Putting it bluntly, it doesn’t hurt to live in a state like California, where you get to save tens of thousands in tax breaks every year, compared to other states…. or compared to California the way it was pre-1978 before Proposition 13, and later in 1986 with Proposition 58, when you started to be able to keep parents property taxes when you’ve inherited property and are able to transfer parents property taxes, inheriting property taxes on a property tax transfer with a simple parent to child transfer or as lawyers call it, parent to child exclusion. Or perhaps lucky to be anywhere, if you can keep that house you inherited in your name, and you have a very good accountant! Another point – why trusts aren’t just for wealthy folks to save on income tax.
There are trust lenders providing trust loans in California to cure family estate problems, with some beneficiaries insisting on selling inherited property – and no one can agree what the property value is, whether the local tax assessor is right or wrong; or whether to sell or not to sell. This is most likely one reason, besides saving on property taxes, that many property tax consultants and tax attorneys firmly believe that lawmakers in every state should pass property tax relief bills that make sense.
It would be advisable for homeowners and beneficiaries inheriting property to go to websites focused on CA Proposition 19, Prop 13, Prop 58, and Proposition 60… such as Michael Wyatt Consulting and Trust and Estate Loans info-sites or irrevocable trust lenders, or perhaps niche California focused property tax relief blogs like this one, Property Tax News. Which is simply to straighten up and learn more about why property tax relief is crucial to California, and would be an economic life-saver to other states, if they were to surprise everyone and gain some genuine leadership, along the lines of what New York has. So the middle class (not just the millionaires) can live in comfort and security.
As every state in America is now in the throes of a relentless pandemic, with a disastrous affect on businesses and unemployment within local and state economies… lawmakers in every state would be wise to look at passing a property tax relief bill that would give consumers some financial relief, for example as CA Proposition 13 did in beginning in 1978 and Proposition 58 did in the beginning of that Amendment in 1986, giving Californians the ability to transfer parents property taxes.
It seemed like a miracle for middle class homeowners in California… and beneficiaries to trusts inheriting a home from parents. Enabling a property tax transfer solution from parents and grandparents when inheriting a home, and likewise inheriting property taxes – with a parent to child transfer or parent to child exclusion… the urgent need to keep parents property taxes was all of a sudden a reality, thanks to Howard Jarvis and colleagues, regardless of their deeper motivations – and of course the ability to transfer parents property taxes when inheriting property; avoiding property tax reassessment to keep property taxes low, and to have the ability to utilize trusts for a lower tax base – for all Americans; not just for corporate CEOs, VIPs and wealthy families in Beverly Hills, in Santa Barbara, the Marina in San Francisco, or similar locales.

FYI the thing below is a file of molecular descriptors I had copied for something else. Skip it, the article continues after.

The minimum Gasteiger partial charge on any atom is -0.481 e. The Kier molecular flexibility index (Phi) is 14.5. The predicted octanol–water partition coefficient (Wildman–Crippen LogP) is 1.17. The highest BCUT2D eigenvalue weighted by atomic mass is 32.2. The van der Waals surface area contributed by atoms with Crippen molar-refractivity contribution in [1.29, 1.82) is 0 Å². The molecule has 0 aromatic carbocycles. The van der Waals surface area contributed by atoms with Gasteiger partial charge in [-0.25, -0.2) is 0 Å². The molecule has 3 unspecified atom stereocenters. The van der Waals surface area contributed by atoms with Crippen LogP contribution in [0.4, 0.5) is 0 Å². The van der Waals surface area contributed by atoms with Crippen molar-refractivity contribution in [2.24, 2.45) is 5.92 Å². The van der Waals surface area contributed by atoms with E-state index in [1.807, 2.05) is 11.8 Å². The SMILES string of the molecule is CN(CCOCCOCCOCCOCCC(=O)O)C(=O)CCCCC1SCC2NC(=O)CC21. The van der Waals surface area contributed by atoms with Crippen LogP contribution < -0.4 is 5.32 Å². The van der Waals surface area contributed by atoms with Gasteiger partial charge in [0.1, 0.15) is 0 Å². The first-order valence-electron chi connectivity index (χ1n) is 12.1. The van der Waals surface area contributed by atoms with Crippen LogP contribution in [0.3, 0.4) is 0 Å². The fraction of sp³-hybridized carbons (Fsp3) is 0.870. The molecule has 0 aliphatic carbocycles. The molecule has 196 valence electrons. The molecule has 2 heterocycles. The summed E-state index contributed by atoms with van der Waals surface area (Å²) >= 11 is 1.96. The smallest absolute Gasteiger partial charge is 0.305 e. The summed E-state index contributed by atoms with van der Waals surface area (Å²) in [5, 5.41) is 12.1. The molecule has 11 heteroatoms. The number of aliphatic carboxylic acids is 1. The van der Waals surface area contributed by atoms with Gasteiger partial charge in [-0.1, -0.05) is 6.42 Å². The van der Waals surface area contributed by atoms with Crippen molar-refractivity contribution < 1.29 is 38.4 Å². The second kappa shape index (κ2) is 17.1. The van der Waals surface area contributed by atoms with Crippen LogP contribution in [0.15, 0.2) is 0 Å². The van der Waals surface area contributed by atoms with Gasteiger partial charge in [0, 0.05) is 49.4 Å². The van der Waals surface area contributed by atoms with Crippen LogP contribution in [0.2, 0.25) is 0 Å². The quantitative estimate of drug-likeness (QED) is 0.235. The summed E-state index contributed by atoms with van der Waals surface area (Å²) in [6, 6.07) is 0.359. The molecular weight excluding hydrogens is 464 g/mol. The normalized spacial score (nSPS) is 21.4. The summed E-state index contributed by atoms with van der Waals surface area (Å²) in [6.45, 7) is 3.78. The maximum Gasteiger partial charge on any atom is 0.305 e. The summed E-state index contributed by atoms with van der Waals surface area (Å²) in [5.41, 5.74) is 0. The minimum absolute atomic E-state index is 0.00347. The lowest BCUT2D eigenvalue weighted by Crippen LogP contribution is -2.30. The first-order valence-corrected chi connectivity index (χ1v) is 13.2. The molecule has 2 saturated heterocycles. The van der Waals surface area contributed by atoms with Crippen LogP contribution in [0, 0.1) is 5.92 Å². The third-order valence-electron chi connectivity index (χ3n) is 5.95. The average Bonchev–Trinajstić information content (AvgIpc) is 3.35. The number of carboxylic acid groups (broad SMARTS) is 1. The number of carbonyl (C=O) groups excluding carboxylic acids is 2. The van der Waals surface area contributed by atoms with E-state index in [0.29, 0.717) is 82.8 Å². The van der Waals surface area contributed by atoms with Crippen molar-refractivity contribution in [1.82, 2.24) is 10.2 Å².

History Lesson on Property Tax Relief: Support & Opposition
2020 was an extremely motivated time for pent up anti property tax relief movement in California. The deceptively entitled “2020 Proposition 13” went to voters on March 3, 2020. This tax hike would have increased California’s overall debt; compelling the state’s school districts to issue more debt, raising property tax bills all across the state. It did not pass, and to put it bluntly, was an utter waste of time and taxpayer’s money.
Unlike Proposition 13 passed by voters in 1978, this 2020 version of Proposition 13 would have doubled the debt caps that currently limit how much bond debt local school districts can acquire. The 2020 Proposition 13 caps on local bond debt would have been increased from 1.25% of assessed property value to 2% for elementary and high school districts, and from 2.5% to 4% for school and community college districts.
The extra property tax revenue from 2020 Prop 13 would have gone into pockets not into roads. The 2020 Proposition 13 tax hike would have cost taxpayers $740 million per year for 35 years. The cash mainly going to construction-worker unions and contractors that hire everyone, with priority spending going to people working on projects in districts that have signed labor agreements that those in power prefer. As we know, the so-called 2020 Proposition 13 failed.
Prop 15 and the Near End of Commercial Property Tax Relief
Even more dangerous for California, the 2020 Proposition 15 tax hike that was proposed to voters across all 58 counties would have removed the right for commercial property owners to avoid property tax reassessment. This would have raised property taxes on all commercial and business property owners, which would have raised commercial store rents, office and apt. rentals, rentals on all business tenants would have gone up. This would in turn have increased prices on all goods and services throughout the state of California. Considering the outcome on middle class residents and working families, it would not have been a pretty picture.